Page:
Immediately after the Lard Lad’s donut is stolen, an ‘ionic disturbance’ brings him, and the other giant advertising characters in Springfield to life, and they begin to wreak havoc and terrorize the town. After Homer returns the donut to Lard Lad, thinking it will stop the advertising monsters’ rampage, it only emboldens them, as they become more aggressive.
In the hopes of stopping the carnage, Lisa tracks down the ad agency responsible for creating the characters, and is greeted by its owner, who remarks that, “advertising is a funny thing. If people stop paying attention to it, pretty soon it goes away.” He suggests that a jingle will stop the chaos, and enlists the help of Paul Anka. As Lisa and Paul Anka sing the jingle, the citizens of Springfield become distracted and begin to ignore the monsters, causing them to lose their powers and collapse.
As I write this article, we are days before what may turn out to be one of the ugliest and distressing moments in American history. Pundits fear at best, a long drawn out election process owed to the new challenges associated with increased absentee and mail-in ballots. And, at worst, constant partisan fear mongering related to voter fraud that will continue to embolden certain political factions, and potentially lead to the mobilization of armed right-wing groups.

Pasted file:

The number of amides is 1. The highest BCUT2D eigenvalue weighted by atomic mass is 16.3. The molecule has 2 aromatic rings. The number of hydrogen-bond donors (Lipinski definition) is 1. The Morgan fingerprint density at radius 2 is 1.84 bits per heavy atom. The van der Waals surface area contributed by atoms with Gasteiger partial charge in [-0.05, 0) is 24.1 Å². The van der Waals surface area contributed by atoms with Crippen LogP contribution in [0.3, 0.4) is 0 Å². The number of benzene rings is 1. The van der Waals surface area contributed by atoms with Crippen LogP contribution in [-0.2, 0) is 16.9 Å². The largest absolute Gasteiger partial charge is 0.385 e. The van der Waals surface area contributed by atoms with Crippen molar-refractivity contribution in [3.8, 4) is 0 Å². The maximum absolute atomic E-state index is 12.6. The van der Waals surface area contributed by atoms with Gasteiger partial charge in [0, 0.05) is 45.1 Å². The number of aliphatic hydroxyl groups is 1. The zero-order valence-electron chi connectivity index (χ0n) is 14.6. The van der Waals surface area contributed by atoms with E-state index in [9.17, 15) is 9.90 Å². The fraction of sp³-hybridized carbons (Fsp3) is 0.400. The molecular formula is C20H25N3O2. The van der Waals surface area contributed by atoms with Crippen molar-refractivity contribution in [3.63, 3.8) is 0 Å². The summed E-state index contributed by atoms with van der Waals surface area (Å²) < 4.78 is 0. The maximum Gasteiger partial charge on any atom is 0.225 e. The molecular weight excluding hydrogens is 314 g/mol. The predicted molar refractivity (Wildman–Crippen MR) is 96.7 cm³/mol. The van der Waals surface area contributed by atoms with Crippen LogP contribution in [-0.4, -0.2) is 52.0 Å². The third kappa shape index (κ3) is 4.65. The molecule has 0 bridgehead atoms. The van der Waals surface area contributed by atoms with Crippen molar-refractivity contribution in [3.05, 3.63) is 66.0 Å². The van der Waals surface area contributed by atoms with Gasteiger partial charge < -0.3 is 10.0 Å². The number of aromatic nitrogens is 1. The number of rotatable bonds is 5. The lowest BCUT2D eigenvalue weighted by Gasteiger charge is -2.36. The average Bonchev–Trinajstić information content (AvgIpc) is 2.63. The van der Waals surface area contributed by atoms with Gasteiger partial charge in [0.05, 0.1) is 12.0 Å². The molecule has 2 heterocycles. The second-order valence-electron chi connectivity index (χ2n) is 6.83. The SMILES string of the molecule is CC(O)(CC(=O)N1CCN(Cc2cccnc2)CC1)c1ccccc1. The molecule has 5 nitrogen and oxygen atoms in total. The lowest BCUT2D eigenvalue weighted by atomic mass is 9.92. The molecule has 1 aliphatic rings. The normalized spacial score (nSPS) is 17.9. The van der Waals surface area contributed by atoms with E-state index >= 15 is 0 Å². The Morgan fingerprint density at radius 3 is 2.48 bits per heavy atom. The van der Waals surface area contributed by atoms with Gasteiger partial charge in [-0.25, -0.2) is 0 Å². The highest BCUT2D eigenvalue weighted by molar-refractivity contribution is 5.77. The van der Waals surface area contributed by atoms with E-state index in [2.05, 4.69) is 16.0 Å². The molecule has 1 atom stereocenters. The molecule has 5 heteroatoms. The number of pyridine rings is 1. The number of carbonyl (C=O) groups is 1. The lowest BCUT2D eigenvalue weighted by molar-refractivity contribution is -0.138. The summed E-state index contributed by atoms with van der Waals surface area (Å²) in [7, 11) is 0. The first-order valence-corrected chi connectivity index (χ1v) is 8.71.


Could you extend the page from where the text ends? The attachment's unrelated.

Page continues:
While there is no certain way to predict what will happen in the days following the election, these terrifying events are even more likely to become a reality should the sitting President do what many fear, and refuse to accept the legitimacy of the election results.
After America makes its decision, and as we are all sure to experience the exhausting and disorienting never-ending news cycle that will follow, remember the jingle:
To stop those monsters, one-two-three, Here's a fresh new way that's trouble-free, It's got Paul Anka's guarantee ... Lisa: Guarantee void in Tennessee. Paul Anka and Lisa: Just don't look! Just don't look! [repeat several times]
Below are two links to excerpts of the episode (Season 7, Episode 6):
(1): A summary of the show can be found at: (https://www.youtube.com/watch?v=DwYBXCxXCS8)
(2) The ending of the episode including the jingle sung by Lisa and Paul Anka:
(3) The complete episode – Season 7, Episode 6 – is also available to watch in its entirety on Disney +)